The Euthyphro Dilemma

Osteenification


This article first appeared in Christian Research Journal, volume 36, number 01 (2013). For further information or to subscribe to the Christian Research Journal go to: http://www.equip.org/christian-research-journal/


In an article published in USA Today titled, “As Atheists Know, You Can Be Good without God,”1 Jerry Coyne, a biologist and outspoken atheist, is disturbed that many Americans, including some prominent scientists, believe that our instinctive sense of right and wrong is “strong evidence for [God’s] existence.” Though Coyne appears to have no formal training in moral philosophy and theology, he ventures into moral philosophy to explain why this is clearly mistaken. His article is useful in that it highlights some common mistakes contemporary atheist writers make in their attempts to ground a secular ethic.

DIVINE COMMAND THEORIES OF ETHICS

It is necessary to understand accurately the position Coyne is criticizing before we consider the merits of his critique. The argument that our instinctive sense of right and wrong “is strong evidence for [God’s] existence” found its most important formulation in a 1979 article by Robert Adams. In it, Adams noted that we instinctively grasp that certain actions, like torturing children for fun, are wrong; hence, he reasoned, we are intuitively aware of the existence of moral obligations. According to Adams, the best account of the nature of such obligations is that they are commands issued by a loving and just God. Identifying obligations with God’s commands can explain all the features of moral obligation better than any secular alternative. Consequently, the existence of moral obligations provides evidence for God’s existence.2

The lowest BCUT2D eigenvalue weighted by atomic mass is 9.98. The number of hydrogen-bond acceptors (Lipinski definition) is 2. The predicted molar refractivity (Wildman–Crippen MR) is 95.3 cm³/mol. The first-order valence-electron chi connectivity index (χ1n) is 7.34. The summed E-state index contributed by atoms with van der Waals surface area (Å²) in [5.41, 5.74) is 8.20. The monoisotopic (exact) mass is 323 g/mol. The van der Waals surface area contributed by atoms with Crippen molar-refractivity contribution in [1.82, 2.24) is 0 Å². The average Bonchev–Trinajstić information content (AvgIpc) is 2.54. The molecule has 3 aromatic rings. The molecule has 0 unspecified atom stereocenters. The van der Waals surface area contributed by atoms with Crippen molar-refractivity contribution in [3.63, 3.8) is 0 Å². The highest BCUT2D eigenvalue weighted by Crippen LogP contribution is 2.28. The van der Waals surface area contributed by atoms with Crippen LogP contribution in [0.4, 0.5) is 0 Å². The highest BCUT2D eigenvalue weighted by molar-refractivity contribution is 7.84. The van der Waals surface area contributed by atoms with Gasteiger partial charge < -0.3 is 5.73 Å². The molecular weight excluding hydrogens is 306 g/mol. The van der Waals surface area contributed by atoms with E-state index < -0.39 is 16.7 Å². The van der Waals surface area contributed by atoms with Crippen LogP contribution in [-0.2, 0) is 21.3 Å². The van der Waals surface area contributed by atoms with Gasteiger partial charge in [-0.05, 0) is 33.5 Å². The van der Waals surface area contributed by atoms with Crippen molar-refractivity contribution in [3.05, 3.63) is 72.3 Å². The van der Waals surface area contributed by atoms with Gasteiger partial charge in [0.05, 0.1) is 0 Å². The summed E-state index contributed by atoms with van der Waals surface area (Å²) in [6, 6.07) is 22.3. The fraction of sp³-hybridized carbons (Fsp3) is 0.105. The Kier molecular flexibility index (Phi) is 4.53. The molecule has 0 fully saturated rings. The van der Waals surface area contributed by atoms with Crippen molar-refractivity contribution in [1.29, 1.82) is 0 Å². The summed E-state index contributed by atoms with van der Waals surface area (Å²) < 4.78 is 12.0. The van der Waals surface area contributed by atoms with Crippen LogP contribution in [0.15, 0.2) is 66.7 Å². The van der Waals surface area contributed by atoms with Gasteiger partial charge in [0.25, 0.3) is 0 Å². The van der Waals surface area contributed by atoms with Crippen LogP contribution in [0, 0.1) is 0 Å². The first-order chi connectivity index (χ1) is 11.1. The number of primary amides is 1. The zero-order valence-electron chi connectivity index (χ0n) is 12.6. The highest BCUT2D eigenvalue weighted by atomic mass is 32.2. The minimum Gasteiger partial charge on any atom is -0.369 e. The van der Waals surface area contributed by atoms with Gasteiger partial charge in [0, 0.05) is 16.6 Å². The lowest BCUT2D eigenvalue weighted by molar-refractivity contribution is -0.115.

It is important to note what Adams did not claim. Central to Adams’s argument is the distinction between the idea that moral obligations are, in fact, divine commands and the claim that one cannot recognize what our moral obligations are unless one believes in divine commands or some form of divine revelation. Adams illustrates this distinction with the now standard example of H20 and water.

Contemporary chemistry tells us that the best account of the nature of water is that water is, in fact, H20 molecules. This means that water cannot exist unless H20 does. However, it does not mean that people who do not know about or believe in the existence of H20 cannot recognize water when they see it. For centuries people recognized, swam in, sailed on, and drank water before they knew anything about modern chemistry.

This distinction has important implications. The claim that moral obligations are, in fact, commands issued by God does not entail that people must believe that God exists in order to be able to recognize right and wrong. These are separate and logically distinct claims. Affirming one does not commit one logically to affirming the other.

Second, Adams offers an account of the nature of moral obligations, not an account of what it is generally good to do. Actions such as giving a kidney to save a needy stranger can be good without being obligatory. For an action to be obligatory, it must be more than praiseworthy or commendable. Obligatory actions are things we are required to do, or things another person can legitimately demand us to do. Not doing so without an adequate excuse renders us blameworthy, and others can justifiably censure us, rebuke us, and even punish us. Failure to comply makes us guilty and in need of forgiveness.

Failure to grasp these distinctions leads many critics of divine command theories astray, and although I will not argue it here, many lines of argument Coyne makes are unsound due to a failure to make these distinctions. Here, however, I will focus on one argument Coyne gives that does not depend on this confusion: the Euthyphro dilemma.

To read the rest of this article, please visit: http://www.equip.org/articles/euthyphro-dilemma/

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